Behind the pandemic-driven boom is the need for overall wellness. People have realized that biking is not the high-risk activity they perceived it to be. But by observing the safety guidelines and learning a thing or two about handling injury and compensation, riding a motorcycle can turn into a mentally rewarding pastime.

The wellness rewards of riding have kick-started the motorcycle boom.

Damon Motorcycles to enter Latin America

By General Posts

by Otilia Drăgan from https://www.autoevolution.com

Latin America Soon to Have Its Own Custom-Built High-Tech Damon Motorcycles

https://damon.com/

Latin America is about to get a taste of one of the most tech-loaded electric motorcycles in the world, and even enjoy its own custom versions. After winning the hearts of the younger generations in Canada and North America, Damon Motors is now moving on to Latin America.

Canadian-based Damon Motors has just initiated a long-term partnership with Auteco Mobility in Columbia, to develop and manufacture a new line of products for motorcycle riders in Latin America, including Damon’s famous Hypersport as the flagship model. In addition to that, Auteco will license parts of Damon’s CoPilot™ safety technology, for its own Victory motorcycles. This adaptive 360-degree safety warning system is an industry first.

The main objective (and a daring one) is to create a purpose-built, Latin America-specific Damon motorcycle, based on the specific needs of riders in this region. But their long-term strategy is even more ambitious, planning a wide regional distribution for what is about to become the quintessential Latin American Damon bike.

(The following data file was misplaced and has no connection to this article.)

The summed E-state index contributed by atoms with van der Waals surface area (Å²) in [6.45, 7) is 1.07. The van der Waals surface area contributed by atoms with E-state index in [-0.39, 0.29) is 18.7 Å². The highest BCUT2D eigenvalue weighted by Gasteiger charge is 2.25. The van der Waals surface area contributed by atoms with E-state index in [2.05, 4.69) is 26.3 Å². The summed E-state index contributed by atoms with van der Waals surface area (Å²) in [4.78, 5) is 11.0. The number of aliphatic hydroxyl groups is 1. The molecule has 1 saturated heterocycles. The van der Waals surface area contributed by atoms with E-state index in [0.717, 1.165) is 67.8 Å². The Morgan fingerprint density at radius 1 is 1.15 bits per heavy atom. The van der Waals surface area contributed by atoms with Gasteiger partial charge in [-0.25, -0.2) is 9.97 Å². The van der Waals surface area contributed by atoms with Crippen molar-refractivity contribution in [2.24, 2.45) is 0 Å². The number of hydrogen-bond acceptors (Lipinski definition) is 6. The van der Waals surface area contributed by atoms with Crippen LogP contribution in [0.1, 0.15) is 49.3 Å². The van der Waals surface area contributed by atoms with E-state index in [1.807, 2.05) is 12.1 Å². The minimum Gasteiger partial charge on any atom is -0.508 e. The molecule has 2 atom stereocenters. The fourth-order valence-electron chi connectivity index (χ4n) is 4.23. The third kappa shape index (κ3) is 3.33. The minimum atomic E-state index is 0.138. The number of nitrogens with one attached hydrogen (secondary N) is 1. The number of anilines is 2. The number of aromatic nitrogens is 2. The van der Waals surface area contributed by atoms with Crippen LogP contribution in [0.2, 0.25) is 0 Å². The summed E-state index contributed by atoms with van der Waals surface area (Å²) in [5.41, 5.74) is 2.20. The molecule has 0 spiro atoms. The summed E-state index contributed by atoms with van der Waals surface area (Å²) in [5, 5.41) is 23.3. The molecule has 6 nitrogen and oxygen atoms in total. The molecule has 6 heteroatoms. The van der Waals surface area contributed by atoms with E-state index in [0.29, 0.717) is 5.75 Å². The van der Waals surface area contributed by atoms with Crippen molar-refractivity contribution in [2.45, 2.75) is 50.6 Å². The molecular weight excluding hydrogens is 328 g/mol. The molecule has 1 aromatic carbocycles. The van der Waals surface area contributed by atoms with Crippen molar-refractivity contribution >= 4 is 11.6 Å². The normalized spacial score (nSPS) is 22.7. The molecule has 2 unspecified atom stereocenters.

Auteco has the means to do that, as a leader on the Columbian ICE motorcycles market, as well as a pioneer in terms of electric 2-wheelers, that has created the widest network of exclusive dealers, workshops and spare parts sale points, in South America. With both companies committed to not only a greener future, but also to increased safety for motorcycle riders, the idea of creating a clean and safe bike that also features the latest technologies, specifically for this market, was a slam dunk.

Damon was one of the first startups to make waves with an electric motorcycle, when the trend was just taking off. Its first iconic Hypersport model delivered 200 hp and had an impressive 200-mile (321 km) range. Plus, it was the first to incorporate sensor fusion, mechatronics and AI, which means that it can adapt to the rider’s needs and abilities.

New Pan America motorcycle drawing national attention

By General Posts

by Sarah Hauer from https://www.jsonline.com

Harley-Davidson Inc.’s newest bike — a less expensive and lighter motorcycle — is drawing national attention as the company tries to lure new riders.

Harley-Davidson’s Pan America is arriving at hundreds of dealerships now.

“(The Pan America) is definitely not your dad’s Harley-Davidson cruiser,” New York Times reporter Mark Gardiner wrote.

The Pan America is about $2,000 cheaper and 200 pounds lighter than Harley-Davidson’s most popular touring bikes. The base model of the Pan America is around 530 pounds and starts at $17,319.

Pan America’s launch was delayed a year. The company held a virtual launch event in February.

Kevin Duke, who writes about motorcycles, was impressed by his test ride of the new bike.

“The news about Harley for the past couple of years has been quite pessimistic,” said Duke, the editor in chief at Thunder Press in the New York Times article. “With the older demographic aging out, there was no real hint at what the company could do to gain market share, but this really changes it. The new motor is that good.”

The Milwaukee-based company has been trying to expand its customer base for years.

The company experienced a steep decline in sales during the COVID-19 pandemic. Motorcycle sales were up 9% worldwide for the company during its most recent fiscal quarter. That bump was driven by a 30% increase in North America motorcycle sales over the same three-month time period last year.

Harley-Davidson launched its all-electric motorcycle brand LiveWire in May. The first motorcycle branded as a LiveWire bike is scheduled to premiere at the International Motorcycle Show on July 9.